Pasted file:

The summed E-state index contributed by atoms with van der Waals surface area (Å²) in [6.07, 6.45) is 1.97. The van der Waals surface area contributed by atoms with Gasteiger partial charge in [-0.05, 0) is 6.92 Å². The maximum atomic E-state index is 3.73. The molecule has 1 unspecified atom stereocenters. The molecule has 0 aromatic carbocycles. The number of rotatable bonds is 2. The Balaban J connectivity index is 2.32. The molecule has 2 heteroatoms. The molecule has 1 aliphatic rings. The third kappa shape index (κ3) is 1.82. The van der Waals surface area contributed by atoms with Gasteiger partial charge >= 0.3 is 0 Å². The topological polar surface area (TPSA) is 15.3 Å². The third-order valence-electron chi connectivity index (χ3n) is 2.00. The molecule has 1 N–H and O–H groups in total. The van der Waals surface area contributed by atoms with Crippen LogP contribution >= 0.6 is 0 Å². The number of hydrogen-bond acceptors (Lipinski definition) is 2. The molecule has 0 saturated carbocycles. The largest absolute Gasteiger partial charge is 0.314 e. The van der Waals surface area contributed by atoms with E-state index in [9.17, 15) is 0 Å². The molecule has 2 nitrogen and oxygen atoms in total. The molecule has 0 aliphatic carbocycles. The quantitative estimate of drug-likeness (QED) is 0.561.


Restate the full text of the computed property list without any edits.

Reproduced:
The summed E-state index contributed by atoms with van der Waals surface area (Å²) in [6.07, 6.45) is 1.97. The van der Waals surface area contributed by atoms with Gasteiger partial charge in [-0.05, 0) is 6.92 Å². The maximum atomic E-state index is 3.73. The molecule has 1 unspecified atom stereocenters. The molecule has 0 aromatic carbocycles. The number of rotatable bonds is 2. The Balaban J connectivity index is 2.32. The molecule has 2 heteroatoms. The molecule has 1 aliphatic rings. The third kappa shape index (κ3) is 1.82. The van der Waals surface area contributed by atoms with Gasteiger partial charge >= 0.3 is 0 Å². The topological polar surface area (TPSA) is 15.3 Å². The third-order valence-electron chi connectivity index (χ3n) is 2.00. The molecule has 1 N–H and O–H groups in total. The van der Waals surface area contributed by atoms with Crippen LogP contribution >= 0.6 is 0 Å². The number of hydrogen-bond acceptors (Lipinski definition) is 2. The molecule has 0 saturated carbocycles. The largest absolute Gasteiger partial charge is 0.314 e. The van der Waals surface area contributed by atoms with E-state index in [9.17, 15) is 0 Å². The molecule has 2 nitrogen and oxygen atoms in total. The molecule has 0 aliphatic carbocycles. The quantitative estimate of drug-likeness (QED) is 0.561.